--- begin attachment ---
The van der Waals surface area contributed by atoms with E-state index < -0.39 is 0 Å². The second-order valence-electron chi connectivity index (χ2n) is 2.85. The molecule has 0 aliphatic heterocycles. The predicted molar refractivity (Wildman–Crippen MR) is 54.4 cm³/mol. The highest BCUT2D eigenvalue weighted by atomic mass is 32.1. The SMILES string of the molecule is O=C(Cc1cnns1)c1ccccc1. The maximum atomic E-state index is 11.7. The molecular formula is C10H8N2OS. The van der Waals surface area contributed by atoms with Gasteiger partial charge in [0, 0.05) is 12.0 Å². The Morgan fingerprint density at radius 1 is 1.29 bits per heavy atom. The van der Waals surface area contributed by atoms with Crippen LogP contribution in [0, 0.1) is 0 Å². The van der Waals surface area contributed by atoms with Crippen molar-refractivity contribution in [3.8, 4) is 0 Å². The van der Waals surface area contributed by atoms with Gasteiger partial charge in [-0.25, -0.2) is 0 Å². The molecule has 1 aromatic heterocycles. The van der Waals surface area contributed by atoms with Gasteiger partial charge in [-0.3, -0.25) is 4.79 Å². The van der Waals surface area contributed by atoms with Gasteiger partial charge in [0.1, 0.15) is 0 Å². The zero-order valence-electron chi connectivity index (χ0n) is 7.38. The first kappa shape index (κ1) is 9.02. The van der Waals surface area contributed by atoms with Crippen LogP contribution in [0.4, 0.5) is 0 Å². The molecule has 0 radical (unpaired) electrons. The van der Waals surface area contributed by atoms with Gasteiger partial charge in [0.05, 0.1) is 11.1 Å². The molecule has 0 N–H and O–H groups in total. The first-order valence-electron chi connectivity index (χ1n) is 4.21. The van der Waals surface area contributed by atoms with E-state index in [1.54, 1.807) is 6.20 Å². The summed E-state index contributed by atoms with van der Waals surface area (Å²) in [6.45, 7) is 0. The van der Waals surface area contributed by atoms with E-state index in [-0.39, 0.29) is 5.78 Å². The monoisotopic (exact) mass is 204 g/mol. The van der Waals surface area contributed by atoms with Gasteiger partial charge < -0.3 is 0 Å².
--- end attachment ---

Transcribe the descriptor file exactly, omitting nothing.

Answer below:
The van der Waals surface area contributed by atoms with E-state index < -0.39 is 0 Å². The second-order valence-electron chi connectivity index (χ2n) is 2.85. The molecule has 0 aliphatic heterocycles. The predicted molar refractivity (Wildman–Crippen MR) is 54.4 cm³/mol. The highest BCUT2D eigenvalue weighted by atomic mass is 32.1. The SMILES string of the molecule is O=C(Cc1cnns1)c1ccccc1. The maximum atomic E-state index is 11.7. The molecular formula is C10H8N2OS. The van der Waals surface area contributed by atoms with Gasteiger partial charge in [0, 0.05) is 12.0 Å². The Morgan fingerprint density at radius 1 is 1.29 bits per heavy atom. The van der Waals surface area contributed by atoms with Crippen LogP contribution in [0, 0.1) is 0 Å². The van der Waals surface area contributed by atoms with Crippen molar-refractivity contribution in [3.8, 4) is 0 Å². The van der Waals surface area contributed by atoms with Gasteiger partial charge in [-0.25, -0.2) is 0 Å². The molecule has 1 aromatic heterocycles. The van der Waals surface area contributed by atoms with Gasteiger partial charge in [-0.3, -0.25) is 4.79 Å². The van der Waals surface area contributed by atoms with Gasteiger partial charge in [0.1, 0.15) is 0 Å². The zero-order valence-electron chi connectivity index (χ0n) is 7.38. The first kappa shape index (κ1) is 9.02. The van der Waals surface area contributed by atoms with Crippen LogP contribution in [0.4, 0.5) is 0 Å². The molecule has 0 radical (unpaired) electrons. The van der Waals surface area contributed by atoms with Gasteiger partial charge in [0.05, 0.1) is 11.1 Å². The molecule has 0 N–H and O–H groups in total. The first-order valence-electron chi connectivity index (χ1n) is 4.21. The van der Waals surface area contributed by atoms with E-state index in [1.54, 1.807) is 6.20 Å². The summed E-state index contributed by atoms with van der Waals surface area (Å²) in [6.45, 7) is 0. The van der Waals surface area contributed by atoms with E-state index in [-0.39, 0.29) is 5.78 Å². The monoisotopic (exact) mass is 204 g/mol. The van der Waals surface area contributed by atoms with Gasteiger partial charge < -0.3 is 0 Å².